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les·son (lĕsən)
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n.
1. Something to be learned: lessons from observing nature.
2.
a. A period of instruction; a class.
b. An assignment or exercise in which something is to be learned.
c. The act or an instance of instructing; teaching.
3.
a. An experience, example, or observation that imparts new knowledge or understanding: The conversation was a lesson in tact.
b. The knowledge or wisdom so acquired. Missing the opening act taught me a lesson about being late.
4. often Lesson A reading from the Bible or other sacred text as part of a religious service.
tr.v. les·soned, les·son·ing, les·sons
Archaic
1. To teach a lesson to; instruct.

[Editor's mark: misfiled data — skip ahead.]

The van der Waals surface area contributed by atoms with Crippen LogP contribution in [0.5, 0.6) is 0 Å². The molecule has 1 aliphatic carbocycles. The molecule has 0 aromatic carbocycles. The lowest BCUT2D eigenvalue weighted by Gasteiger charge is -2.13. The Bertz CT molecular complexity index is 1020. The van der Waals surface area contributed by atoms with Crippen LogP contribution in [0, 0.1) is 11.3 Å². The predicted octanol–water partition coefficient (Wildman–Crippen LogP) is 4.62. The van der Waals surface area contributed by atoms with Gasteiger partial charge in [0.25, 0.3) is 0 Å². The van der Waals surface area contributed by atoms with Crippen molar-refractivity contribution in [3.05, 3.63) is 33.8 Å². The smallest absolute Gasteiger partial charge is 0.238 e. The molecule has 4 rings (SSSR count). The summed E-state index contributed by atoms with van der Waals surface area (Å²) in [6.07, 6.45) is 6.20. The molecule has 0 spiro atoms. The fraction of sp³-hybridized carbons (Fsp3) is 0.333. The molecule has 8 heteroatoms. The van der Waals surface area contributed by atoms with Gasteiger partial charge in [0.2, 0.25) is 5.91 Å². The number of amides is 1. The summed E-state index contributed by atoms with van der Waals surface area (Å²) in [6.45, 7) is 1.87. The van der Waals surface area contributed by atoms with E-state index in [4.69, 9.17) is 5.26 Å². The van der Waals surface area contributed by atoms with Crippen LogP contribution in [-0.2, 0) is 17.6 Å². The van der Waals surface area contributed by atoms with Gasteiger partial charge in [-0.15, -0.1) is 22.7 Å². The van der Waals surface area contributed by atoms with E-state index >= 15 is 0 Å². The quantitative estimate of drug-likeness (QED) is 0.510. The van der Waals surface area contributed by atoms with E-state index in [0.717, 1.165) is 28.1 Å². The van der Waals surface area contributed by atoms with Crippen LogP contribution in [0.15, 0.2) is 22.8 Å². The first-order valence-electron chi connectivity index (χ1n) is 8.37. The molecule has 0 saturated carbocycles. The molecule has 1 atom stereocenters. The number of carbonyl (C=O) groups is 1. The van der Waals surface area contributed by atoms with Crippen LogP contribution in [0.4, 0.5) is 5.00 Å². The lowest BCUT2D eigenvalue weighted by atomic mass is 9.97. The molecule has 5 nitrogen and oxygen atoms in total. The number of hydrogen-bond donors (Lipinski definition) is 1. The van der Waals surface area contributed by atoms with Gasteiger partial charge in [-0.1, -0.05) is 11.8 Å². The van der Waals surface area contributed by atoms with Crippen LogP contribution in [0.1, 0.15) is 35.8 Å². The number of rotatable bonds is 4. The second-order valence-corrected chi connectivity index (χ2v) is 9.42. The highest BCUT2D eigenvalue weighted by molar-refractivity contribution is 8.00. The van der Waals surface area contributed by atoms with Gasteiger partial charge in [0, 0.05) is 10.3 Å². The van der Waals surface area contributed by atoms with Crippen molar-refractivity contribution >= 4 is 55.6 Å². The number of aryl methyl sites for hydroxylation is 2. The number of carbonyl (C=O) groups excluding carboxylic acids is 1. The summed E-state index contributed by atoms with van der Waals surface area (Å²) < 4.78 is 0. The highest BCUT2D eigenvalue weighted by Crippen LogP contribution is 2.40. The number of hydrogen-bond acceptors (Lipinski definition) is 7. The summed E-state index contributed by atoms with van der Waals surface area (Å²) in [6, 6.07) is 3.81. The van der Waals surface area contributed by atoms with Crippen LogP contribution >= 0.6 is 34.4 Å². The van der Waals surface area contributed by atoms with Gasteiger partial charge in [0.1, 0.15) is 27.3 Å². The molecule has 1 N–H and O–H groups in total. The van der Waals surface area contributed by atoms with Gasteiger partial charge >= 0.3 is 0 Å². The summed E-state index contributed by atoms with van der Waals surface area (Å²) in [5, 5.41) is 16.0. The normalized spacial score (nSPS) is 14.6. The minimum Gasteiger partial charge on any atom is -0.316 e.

2. To rebuke or reprimand.

[Middle English lessoun, from Old French leson, from Latin lēctiō, lēctiōn-, a reading, from lēctus, past participle of legere, to read; see leg- in the Appendix of Indo-European roots.]

The American Heritage® Dictionary of the English Language, Fifth Edition copyright ©2018 by Houghton Mifflin Harcourt Publishing Company. All rights reserved.
 

Indo-European & Semitic Roots Appendices

    Thousands of entries in the dictionary include etymologies that trace their origins back to reconstructed proto-languages. You can obtain more information about these forms in our online appendices:

    Indo-European Roots

    Semitic Roots

    The Indo-European appendix covers nearly half of the Indo-European roots that have left their mark on English words. A more complete treatment of Indo-European roots and the English words derived from them is available in our Dictionary of Indo-European Roots.

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